- When cooking (fun jazzy music)
in the kitchen, it's very important
to use the best tools for the job.
This will ensure maximum flavor as well as optimal textures.
Hi, my name's Alexis, and today
we're going to talk about the difference
between three common household pans.
Let's start with the nonstick pan.
This is probably the most common pan for beginner cooks.
These are fairly inexpensive, and due
to their nonstick surface, they're super easy to clean.
To increase the longevity of your pan, you need to ensure
that you're taking proper care of the nonstick surface.
For example, when you're making scrambled eggs,
you should always be using silicone or wooden tools.
And that goes for all other dishes as well.
To get the best results from your nonstick pan,
we recommend you cook delicate dishes
like eggs, pancakes, grilled cheese,
and lighter fish such as tilapia.
Proteins like steak, chicken thighs,
burgers, or salmon aren't ideal for a nonstick pan,
as those require high heat.
If you're looking for easy cleanup
and don't wanna make dishes that require
high heat, this is the pan for you.
So now let's talk about cast-irons.
I think everybody should own one of these pans.
Cast-iron pans are exceptionally versatile.
These sturdy pans can be used
on the stovetop as well as in the oven.
Cast-iron pans are not only affordable,
but if you take proper care of them,
they can last for decades.
These long-lasting pans can be used
to cook an array of dishes, from steak,
fruit cobbler, and even frittata.
You can cook nearly everything with a cast-iron pan,
but for beginner cooks, they may seem intimidating.
Pans need to be treated before their first use,
and the cleanup is more involved than with a nonstick pan.
If you're willing to do the cleanup,
cast-iron pans are a worthwhile addition to any kitchen.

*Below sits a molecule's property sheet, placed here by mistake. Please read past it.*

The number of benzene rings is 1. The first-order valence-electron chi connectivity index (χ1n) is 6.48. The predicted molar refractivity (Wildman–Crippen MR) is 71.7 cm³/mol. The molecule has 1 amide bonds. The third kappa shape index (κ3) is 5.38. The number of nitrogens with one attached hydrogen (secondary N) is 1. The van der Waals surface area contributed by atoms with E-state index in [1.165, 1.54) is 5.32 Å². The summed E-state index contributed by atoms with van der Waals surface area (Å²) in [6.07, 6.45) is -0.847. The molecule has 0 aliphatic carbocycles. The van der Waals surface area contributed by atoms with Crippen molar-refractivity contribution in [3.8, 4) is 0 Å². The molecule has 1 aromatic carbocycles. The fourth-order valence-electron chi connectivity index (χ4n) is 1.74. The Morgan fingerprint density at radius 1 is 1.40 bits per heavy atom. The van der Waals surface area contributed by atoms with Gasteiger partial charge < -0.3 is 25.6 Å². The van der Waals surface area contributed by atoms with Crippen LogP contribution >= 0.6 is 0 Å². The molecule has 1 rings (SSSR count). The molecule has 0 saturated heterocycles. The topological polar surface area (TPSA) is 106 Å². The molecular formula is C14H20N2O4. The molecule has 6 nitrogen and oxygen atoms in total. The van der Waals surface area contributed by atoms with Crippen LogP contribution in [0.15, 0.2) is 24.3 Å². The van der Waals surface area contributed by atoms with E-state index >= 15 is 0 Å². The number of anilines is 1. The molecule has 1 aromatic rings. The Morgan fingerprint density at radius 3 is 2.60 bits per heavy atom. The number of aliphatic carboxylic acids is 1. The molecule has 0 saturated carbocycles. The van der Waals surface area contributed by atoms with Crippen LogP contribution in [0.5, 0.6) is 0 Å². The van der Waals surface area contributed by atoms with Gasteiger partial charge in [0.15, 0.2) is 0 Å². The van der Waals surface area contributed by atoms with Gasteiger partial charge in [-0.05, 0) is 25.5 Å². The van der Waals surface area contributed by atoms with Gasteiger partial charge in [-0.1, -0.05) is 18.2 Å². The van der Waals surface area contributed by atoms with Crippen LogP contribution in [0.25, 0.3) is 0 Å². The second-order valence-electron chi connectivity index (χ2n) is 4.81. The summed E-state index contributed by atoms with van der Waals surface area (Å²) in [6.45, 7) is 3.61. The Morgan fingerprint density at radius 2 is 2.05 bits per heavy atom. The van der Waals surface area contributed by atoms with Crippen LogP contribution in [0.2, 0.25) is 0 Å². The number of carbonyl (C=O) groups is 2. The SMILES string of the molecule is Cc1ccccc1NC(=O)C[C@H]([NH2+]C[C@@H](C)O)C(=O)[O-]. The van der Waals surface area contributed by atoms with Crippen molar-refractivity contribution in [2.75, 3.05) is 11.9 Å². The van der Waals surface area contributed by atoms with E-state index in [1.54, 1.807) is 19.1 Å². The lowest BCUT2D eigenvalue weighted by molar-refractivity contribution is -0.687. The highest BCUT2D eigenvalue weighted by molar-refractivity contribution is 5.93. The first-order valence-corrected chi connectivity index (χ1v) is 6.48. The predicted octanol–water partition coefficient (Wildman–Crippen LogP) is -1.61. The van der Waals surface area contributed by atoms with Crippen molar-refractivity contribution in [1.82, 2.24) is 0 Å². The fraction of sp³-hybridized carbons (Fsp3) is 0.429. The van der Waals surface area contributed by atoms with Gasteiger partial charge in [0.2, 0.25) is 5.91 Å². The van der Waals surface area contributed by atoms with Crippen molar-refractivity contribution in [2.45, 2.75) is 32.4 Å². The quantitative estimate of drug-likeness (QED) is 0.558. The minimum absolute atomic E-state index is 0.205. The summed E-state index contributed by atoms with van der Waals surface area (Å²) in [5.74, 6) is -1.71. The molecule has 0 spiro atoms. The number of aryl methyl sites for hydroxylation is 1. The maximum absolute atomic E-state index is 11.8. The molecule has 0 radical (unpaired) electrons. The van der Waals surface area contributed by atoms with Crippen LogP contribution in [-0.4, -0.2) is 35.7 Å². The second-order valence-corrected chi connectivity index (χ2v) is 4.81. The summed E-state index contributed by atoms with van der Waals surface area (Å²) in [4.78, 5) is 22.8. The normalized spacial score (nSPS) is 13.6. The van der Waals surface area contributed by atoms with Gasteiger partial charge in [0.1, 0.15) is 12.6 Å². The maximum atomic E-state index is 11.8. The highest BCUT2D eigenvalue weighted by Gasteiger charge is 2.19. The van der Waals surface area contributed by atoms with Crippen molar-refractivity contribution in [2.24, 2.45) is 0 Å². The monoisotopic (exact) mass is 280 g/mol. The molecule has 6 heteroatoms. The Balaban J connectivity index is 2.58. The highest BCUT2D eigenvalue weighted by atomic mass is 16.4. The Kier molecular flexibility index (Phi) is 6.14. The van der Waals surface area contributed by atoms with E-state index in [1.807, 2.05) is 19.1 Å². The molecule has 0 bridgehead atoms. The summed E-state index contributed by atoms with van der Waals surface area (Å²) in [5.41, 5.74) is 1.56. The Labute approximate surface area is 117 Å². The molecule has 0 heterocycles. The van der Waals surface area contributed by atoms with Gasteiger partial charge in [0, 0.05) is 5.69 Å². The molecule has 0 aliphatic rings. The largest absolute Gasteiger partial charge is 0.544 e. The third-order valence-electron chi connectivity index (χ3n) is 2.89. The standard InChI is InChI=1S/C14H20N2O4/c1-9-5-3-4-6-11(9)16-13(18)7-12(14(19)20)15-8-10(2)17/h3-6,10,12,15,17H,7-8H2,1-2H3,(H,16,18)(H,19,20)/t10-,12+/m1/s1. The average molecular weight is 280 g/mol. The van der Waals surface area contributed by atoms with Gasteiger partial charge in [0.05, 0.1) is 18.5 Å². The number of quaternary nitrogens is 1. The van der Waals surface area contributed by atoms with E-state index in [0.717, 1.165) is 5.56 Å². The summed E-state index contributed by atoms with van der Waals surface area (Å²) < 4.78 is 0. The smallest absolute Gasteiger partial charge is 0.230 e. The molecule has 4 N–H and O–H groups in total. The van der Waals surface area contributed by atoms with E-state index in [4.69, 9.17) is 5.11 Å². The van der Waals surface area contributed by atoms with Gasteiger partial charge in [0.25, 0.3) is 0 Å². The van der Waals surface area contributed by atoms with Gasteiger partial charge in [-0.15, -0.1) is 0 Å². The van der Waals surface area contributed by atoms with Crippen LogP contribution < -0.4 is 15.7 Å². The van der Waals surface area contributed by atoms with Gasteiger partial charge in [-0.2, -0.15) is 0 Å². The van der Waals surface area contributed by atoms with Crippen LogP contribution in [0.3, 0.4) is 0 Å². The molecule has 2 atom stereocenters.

Now let's talk about our third and final pan.
Stainless steel is without a doubt
my favorite pan to use in the kitchen.
These pans are built tough, and like cast-iron,
can be used on the stovetop or in the oven.
They're particularly good
when you want a nice sear on a protein.
You can truly cook everything with a stainless steel pan:
salmon, sauteed vegetables, risotto, and even eggs.
The fear around using the stainless steel pan
is the idea that food will stick.
To prevent this, you need to make sure you're using
a pre-heated pan and the appropriate amount of oil.
So, here I have two chicken thighs, and I'm gonna show you
just how easy it is (clattering)
to make sure your food doesn't stick.
First things first, let's pre-heat the pan.
I'm going to add about two teaspoons of oil,
just enough to coat the bottom of the pan.
Once the oil begins to shimmer,
I'm going to add the seasoned chicken, skin side down.
I'm going to let the chicken rest
in the pan for a few minutes.
Once the chicken begins to pull away
from the pan, it should be ready to flip.
It's so easy.
Check out that beautiful golden skin.
I'm going to let them brown for a few more minutes
on the other side, and then I'm going
to finish them off in the oven.
After you remove the chicken from the oven,
there's going to be some brown bits
at the bottom of the pan.
This is called the foundation.
At this point, you can go ahead and scrub the pan,
or what I prefer to do is take advantage
of the amazing flavor from the chicken fat
and make a really simple pan sauce.
Reduce the stock for a few minutes,
then add garlic, thyme, and a bit of butter, and stir.
Pour the sauce over the chicken and you've got
a great, easy dinner and a clean pan.
So, as you can see, stainless steel
can do everything that a nonstick and a cast-iron can do.
In my opinion, it's the most versatile pan out there.